These are complicated questions.  Clearly defined policies, board oversight, and transparency help clarify these issues.  Whether we agree or not, at least we’d understand how donor money might be spent.

Truth.  Transparency.  Trust.  At Charity Blossom, we believe these should be cornerstones of all nonprofits.  If Krakauer’s point of view is correct, indeed, Mortenson is a man who took a wrong turn down the mountains and never quite managed to find his way home.  Regardless of who is right, there are important lessons here for leaders of both nonprofits and for-profits alike.

For Profits Doing Good @Stanford Women in Business

Last Saturday, I spoke at the Stanford Women in Business conference.  I was on a panel called, “Solutions to Social Problems” and I  sat in on a session called “Intersections of Business and Social Entrepreneurship.  Going in, I had prepared a seemingly controversial position — A for-profit entity is the most effective vehicle for  for social good.  While acknowledging the value of nonprofit organizations, it seems many have lost their way, were blinded by idealism, and mired by financial issues.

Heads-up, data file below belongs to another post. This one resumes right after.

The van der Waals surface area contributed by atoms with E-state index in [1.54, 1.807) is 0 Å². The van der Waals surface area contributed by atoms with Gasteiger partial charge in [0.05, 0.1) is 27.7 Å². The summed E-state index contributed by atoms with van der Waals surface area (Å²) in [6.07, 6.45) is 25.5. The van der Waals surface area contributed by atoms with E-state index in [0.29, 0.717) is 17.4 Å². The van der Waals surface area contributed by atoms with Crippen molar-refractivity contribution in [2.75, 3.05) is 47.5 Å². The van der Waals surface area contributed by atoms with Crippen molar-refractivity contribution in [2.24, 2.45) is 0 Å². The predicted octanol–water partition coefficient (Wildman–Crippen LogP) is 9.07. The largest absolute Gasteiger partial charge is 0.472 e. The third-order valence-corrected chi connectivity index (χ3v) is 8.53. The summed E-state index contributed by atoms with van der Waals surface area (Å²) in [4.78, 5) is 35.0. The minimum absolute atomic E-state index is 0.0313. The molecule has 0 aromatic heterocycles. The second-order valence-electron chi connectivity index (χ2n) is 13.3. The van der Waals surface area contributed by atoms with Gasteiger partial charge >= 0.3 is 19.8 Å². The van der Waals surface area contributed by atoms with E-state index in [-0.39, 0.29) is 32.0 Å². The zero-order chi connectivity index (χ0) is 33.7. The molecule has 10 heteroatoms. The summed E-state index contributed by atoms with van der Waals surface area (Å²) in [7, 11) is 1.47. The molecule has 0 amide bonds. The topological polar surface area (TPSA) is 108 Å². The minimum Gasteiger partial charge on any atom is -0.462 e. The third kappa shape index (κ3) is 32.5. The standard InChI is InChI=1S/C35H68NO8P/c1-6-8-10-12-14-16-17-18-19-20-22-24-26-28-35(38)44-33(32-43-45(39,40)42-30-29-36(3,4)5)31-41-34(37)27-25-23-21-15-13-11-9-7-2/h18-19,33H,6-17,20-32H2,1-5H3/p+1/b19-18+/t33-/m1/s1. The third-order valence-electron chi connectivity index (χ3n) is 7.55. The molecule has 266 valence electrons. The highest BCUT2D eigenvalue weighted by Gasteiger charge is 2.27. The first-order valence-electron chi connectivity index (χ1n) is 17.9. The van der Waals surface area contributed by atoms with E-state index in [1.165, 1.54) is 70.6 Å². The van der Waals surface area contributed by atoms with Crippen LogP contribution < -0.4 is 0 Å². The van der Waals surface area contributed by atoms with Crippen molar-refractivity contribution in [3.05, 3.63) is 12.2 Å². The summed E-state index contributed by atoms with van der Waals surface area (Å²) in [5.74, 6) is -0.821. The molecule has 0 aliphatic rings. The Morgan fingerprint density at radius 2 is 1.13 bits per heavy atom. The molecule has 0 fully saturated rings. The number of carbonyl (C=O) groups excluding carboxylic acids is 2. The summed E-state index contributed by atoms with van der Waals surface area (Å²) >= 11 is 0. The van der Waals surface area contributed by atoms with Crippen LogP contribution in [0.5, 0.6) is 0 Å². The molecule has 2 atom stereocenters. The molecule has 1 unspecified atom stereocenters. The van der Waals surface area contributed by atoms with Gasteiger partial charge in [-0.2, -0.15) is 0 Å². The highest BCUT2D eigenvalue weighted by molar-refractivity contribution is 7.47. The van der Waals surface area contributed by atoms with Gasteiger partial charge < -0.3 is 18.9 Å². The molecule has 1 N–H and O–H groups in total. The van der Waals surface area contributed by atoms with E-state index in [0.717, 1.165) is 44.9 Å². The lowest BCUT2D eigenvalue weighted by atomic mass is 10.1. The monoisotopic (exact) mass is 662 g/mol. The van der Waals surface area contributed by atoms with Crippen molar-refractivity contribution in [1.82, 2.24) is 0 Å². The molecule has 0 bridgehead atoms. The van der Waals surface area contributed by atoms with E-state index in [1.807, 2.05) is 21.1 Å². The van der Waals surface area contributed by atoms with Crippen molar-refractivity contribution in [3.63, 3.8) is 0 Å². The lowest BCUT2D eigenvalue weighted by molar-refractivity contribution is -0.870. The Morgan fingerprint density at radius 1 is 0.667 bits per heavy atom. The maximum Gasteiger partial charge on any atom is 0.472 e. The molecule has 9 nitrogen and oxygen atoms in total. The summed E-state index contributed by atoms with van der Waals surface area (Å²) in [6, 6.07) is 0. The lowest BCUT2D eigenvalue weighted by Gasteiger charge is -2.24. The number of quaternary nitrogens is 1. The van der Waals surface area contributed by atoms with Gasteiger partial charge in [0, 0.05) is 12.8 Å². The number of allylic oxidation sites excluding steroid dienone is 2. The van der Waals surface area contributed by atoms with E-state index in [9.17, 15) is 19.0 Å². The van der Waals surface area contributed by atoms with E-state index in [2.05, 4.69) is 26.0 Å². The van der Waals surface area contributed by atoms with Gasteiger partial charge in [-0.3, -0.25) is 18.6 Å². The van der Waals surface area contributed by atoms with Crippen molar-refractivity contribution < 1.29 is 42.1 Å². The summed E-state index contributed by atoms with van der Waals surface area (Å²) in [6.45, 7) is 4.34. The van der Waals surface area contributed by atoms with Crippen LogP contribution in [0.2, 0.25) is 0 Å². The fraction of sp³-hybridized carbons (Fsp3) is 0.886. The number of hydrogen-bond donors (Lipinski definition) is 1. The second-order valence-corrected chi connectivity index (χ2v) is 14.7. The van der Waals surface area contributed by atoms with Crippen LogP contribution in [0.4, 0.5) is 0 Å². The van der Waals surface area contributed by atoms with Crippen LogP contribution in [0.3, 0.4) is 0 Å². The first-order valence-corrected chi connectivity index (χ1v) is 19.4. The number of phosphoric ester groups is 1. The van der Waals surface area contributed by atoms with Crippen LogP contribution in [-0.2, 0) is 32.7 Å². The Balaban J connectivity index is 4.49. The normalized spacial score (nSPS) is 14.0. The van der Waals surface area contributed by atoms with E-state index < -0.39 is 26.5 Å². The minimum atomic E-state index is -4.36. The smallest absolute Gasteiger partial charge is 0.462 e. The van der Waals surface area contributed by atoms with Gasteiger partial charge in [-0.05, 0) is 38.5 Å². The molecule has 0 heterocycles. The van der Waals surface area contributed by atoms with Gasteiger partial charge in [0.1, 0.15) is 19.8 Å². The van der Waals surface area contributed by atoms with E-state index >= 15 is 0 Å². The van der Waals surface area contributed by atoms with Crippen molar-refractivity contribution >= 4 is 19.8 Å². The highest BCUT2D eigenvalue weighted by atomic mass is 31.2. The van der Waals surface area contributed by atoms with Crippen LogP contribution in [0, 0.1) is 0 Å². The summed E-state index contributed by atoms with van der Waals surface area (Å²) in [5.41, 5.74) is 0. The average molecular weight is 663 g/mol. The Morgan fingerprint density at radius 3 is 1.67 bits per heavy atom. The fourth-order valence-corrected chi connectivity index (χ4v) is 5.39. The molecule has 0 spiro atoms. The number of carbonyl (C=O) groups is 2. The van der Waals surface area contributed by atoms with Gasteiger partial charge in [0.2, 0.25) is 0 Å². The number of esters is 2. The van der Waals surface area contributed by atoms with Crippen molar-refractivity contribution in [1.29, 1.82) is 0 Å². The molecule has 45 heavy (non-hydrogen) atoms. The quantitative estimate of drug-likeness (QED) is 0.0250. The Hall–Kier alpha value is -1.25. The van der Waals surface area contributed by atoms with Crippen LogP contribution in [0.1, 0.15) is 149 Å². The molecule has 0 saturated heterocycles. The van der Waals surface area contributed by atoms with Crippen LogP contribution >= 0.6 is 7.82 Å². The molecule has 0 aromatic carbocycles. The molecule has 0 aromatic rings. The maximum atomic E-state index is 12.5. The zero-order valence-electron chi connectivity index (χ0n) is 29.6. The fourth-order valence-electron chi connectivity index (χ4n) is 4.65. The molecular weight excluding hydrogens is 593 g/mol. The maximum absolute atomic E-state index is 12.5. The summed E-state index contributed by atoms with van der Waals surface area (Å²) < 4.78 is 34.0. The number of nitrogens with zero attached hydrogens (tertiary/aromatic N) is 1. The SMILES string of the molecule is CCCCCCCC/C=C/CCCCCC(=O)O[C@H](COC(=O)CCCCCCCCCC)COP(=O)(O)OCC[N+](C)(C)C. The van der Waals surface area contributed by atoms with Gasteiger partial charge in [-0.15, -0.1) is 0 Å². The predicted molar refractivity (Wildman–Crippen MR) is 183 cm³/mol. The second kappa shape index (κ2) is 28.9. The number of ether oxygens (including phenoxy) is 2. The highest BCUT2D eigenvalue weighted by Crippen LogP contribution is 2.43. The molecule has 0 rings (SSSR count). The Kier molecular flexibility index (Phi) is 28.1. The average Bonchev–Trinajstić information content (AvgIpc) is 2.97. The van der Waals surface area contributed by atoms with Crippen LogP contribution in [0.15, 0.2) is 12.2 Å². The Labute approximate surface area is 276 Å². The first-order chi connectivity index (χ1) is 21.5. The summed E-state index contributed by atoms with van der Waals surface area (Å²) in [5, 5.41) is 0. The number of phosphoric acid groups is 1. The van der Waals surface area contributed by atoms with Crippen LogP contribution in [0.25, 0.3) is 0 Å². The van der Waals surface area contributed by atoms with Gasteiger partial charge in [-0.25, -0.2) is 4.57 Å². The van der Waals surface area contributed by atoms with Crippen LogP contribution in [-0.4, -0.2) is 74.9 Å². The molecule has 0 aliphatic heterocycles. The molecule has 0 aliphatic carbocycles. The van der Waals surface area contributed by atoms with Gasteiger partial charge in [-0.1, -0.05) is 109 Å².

Much to my pleasant surprise, these women were well versed in issues of fiscal viability, legal restrictions, and culture that hinder nonprofit organizations from being successful.  It was refreshing to speak to such a well informed audience.  They fully grokked our understated motto at Charity Blossom — “Work Hard.  Have Fun.  Do Good.  Get Paid.”   In contrast, when speaking to more “established” audiences, I’m often met with blank stares of disbelieve that a for-profit entity can actually do good and be more effective than a nonprofit entity.

Aaron Ross, who sat on my panel, gives his take on this matter on his blog.  His perspective is a compelling one — not only can a for profit be more effective, but doing good as a for-profit might be more satisfying, enriching, and gratifying for the individual as well. 

I’m encouraged.  The altruism and passion expressed by these women are balanced with practicality, realism, and financial realities.

Palindrome Advisors: Changing How Leaders Give Back